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How to use the Ojibwe People's Dictionary

Understanding Word Stems, Word Parts and Word Families

Word stems and word forms

Most Ojibwe words used in speaking are complex; they have a core part called the stem which carries the basic meanings of the word, and usually have one or more inflectional parts (prefixes in front of the stem or suffixes after the stem) that carry additional meanings. The stem itself may be complex and contain other word stems as bases and word parts as affixes.

Throughout the Ojibwe People's Dictionary, you will see references to the stem of a word. The stem is not necessarily the word used in speech, but the base of the word that carries the meaning. However, knowing the stem is useful in forming related words.

On verbs, the inflections (prefixes in front of the stem or suffixes after the stem) tell about such things as:

  • who or what is involved with the action or state expressed by the stem as subjects or objects,
  • when the action or event takes place,
  • whether it actually takes place or not,
  • the attitude of the speaker toward the event,
  • the path or direction it took place on, and so on.

Nouns too can have inflections that indicate such things as:

  • plurality,
  • relationship to other words,
  • location,
  • relative size,
  • and possession.

The word stem itself might not be a full pronounceable word, but is the central part shared by the many different forms of a word stem. An example is "see." In English the verb SEE has five forms: see, sees, saw, seeing, and seen. In Ojibwe there are three related verb stems used for SEE, depending on whether there is an object or not and the animacy of an object, but each of these stems combines with prefixes and suffixes to form many thousands of possible spoken word forms. It isn’t practical to list all the forms of every word in an Ojibwe dictionary. For each word stem we pick one short form (often nearly the same as the stem) to be the head word of an entry, and then give as basic forms several other forms the stem is used in. These are picked to be either common forms or forms that give important information about the shape of the many other inflected forms of the stem.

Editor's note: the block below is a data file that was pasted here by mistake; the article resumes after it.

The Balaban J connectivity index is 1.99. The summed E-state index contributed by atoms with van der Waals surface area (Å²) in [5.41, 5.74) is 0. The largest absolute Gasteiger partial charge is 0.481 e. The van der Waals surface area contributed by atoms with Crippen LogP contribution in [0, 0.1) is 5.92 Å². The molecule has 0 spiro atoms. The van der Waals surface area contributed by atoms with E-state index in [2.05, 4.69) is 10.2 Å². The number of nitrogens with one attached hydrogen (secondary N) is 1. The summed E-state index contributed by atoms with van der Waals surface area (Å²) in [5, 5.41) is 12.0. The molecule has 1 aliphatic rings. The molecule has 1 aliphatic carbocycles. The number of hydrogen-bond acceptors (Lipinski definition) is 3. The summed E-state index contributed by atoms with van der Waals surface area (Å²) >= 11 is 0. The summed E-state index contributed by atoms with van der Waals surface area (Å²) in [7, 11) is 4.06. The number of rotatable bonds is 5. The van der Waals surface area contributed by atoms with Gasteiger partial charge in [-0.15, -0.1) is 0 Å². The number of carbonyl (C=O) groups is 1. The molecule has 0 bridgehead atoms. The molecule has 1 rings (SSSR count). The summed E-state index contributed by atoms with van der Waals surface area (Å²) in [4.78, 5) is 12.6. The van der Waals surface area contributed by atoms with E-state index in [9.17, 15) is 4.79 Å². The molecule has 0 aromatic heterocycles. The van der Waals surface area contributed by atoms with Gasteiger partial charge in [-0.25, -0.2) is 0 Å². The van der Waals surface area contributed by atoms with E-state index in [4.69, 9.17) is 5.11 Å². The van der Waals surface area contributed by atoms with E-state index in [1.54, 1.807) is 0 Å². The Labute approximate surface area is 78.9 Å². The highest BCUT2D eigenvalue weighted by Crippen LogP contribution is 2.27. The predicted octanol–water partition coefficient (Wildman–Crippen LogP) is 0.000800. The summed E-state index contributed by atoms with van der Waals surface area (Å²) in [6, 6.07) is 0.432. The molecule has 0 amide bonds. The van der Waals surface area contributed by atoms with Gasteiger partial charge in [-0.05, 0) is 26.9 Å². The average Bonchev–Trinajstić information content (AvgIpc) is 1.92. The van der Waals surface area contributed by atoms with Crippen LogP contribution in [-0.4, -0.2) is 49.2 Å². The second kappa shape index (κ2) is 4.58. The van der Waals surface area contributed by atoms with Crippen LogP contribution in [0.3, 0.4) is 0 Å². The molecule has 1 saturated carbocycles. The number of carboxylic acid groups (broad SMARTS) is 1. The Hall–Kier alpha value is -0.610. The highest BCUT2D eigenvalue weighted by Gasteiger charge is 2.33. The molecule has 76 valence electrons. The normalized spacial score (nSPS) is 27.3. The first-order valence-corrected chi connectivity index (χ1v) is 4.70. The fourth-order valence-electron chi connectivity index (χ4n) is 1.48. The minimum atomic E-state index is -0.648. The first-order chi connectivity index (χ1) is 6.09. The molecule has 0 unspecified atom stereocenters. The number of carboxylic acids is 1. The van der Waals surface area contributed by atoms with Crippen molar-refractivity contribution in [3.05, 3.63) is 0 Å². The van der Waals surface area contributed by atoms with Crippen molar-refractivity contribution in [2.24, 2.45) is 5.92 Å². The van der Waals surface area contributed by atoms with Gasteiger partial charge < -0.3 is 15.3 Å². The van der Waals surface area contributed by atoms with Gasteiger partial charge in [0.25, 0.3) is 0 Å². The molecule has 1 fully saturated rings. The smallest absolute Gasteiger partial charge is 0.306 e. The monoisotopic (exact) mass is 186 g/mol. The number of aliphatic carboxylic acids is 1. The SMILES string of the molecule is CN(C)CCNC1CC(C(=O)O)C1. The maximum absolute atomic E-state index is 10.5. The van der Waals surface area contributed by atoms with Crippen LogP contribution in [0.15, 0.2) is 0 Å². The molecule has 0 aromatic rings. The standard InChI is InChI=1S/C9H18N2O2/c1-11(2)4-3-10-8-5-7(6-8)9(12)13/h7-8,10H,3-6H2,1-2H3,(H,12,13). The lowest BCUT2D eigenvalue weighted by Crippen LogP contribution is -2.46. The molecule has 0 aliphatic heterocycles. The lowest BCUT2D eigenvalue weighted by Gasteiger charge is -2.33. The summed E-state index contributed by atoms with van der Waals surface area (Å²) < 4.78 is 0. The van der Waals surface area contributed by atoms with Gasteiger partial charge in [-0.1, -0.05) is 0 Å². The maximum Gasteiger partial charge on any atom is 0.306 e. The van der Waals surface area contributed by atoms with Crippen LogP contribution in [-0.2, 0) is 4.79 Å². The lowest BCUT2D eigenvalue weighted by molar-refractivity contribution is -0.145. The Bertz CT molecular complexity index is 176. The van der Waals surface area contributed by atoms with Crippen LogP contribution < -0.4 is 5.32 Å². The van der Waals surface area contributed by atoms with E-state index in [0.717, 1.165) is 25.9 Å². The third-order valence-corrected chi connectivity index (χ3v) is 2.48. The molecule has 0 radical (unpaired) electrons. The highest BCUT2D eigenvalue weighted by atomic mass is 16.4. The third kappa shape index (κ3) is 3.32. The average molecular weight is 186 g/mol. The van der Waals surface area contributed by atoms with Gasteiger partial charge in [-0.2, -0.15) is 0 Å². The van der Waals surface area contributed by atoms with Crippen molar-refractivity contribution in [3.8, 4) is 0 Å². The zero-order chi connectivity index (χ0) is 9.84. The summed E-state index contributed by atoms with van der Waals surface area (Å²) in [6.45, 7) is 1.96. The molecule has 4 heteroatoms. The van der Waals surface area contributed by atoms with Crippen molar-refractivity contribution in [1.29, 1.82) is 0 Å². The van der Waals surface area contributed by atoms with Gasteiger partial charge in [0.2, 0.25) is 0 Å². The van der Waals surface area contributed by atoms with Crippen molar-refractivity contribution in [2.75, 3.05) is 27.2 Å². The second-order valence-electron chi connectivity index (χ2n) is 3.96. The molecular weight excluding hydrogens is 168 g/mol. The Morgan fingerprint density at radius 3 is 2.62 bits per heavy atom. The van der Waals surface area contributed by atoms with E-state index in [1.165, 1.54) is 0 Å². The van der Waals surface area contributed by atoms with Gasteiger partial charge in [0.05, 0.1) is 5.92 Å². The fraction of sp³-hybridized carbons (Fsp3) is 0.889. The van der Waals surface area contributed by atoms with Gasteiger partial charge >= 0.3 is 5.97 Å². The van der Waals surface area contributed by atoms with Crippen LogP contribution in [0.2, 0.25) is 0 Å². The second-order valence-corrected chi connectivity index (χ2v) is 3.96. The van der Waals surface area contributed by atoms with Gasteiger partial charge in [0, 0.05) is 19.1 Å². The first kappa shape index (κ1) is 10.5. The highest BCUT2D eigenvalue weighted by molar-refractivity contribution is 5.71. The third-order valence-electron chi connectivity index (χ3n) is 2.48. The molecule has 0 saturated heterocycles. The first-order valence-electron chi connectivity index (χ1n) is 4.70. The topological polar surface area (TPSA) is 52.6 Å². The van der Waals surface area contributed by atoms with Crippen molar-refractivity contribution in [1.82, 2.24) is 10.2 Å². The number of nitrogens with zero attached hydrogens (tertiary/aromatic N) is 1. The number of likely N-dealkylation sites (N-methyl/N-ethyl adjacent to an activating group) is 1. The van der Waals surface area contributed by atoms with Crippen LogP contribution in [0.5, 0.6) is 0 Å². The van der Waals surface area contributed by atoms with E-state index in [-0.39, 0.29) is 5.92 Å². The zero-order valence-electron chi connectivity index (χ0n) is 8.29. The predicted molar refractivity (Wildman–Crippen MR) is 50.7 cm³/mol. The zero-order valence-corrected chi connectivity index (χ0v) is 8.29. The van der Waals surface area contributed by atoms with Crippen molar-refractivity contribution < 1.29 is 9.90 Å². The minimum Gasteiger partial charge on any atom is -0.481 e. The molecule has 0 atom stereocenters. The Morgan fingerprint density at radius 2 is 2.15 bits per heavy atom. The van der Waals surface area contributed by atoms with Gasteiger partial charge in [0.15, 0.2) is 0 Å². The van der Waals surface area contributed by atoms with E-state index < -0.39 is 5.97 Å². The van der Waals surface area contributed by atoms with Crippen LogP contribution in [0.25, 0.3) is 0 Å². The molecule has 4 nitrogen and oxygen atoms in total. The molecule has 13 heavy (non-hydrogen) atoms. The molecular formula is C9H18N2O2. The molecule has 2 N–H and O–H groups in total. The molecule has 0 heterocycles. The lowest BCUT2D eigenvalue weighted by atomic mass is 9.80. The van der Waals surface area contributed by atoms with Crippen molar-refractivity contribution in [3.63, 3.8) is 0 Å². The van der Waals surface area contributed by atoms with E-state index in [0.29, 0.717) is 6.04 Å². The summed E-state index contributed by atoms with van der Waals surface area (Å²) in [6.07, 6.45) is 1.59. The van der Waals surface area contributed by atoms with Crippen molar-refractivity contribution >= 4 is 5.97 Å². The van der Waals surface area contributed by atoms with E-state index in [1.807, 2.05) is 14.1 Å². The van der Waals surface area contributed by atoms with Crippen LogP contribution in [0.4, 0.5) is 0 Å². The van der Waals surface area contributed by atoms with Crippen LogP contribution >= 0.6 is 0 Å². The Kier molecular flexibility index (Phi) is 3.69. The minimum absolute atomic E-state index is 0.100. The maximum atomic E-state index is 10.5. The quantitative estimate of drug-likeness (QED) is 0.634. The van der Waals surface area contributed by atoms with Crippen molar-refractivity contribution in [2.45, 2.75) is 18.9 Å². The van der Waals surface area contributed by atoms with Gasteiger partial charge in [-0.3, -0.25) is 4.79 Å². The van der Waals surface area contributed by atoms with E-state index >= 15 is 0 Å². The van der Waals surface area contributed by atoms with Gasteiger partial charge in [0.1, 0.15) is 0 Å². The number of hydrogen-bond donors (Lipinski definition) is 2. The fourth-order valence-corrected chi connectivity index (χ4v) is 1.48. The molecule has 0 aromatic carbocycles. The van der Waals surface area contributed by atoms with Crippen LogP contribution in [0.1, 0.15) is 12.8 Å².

Word parts

Many word entries have a word parts section that shows the make up of the stem of the word. Some of the parts shown are base words. The internal structure of the stem of a base word is shown when you select it to view its main entry and word part section. Other parts are word-building affixes. When you select one of these you can see more information about it and links to other words in the dictionary that use it.

Thanks to David H. Pentland, the dictionary’s consultant in Algonquian comparative linguistics, for his descriptions and translations of Algonquian word parts on which we have relied heavily.

Word families

Some of the important relationships between Ojibwe words are shown by grouping their entries together in a word family display. There, word stems that share a common base are shown under that base. Every time you look at word that is a member of a word family, you can see its relationship with the other words in its family in the word family panel at the upper right of the screen.

You can select each words within a word family to navigate to its entry. Most words in a word family will be labeled with a grammatical term that shows their roles within a word family. For example, many base words are transitive verbs with both an actor and a goal, but have within their word families intransitive verbs that downplay the importance of that goal of the verb (detransitive), that downplay the importance of that actor (verb of undergoing), that tell you that the actor is the same person as the goal (reflexive), that another person is added who benefits from the action (benefactive), and so on. Each of these word family members also has its own main entry in the dictionary.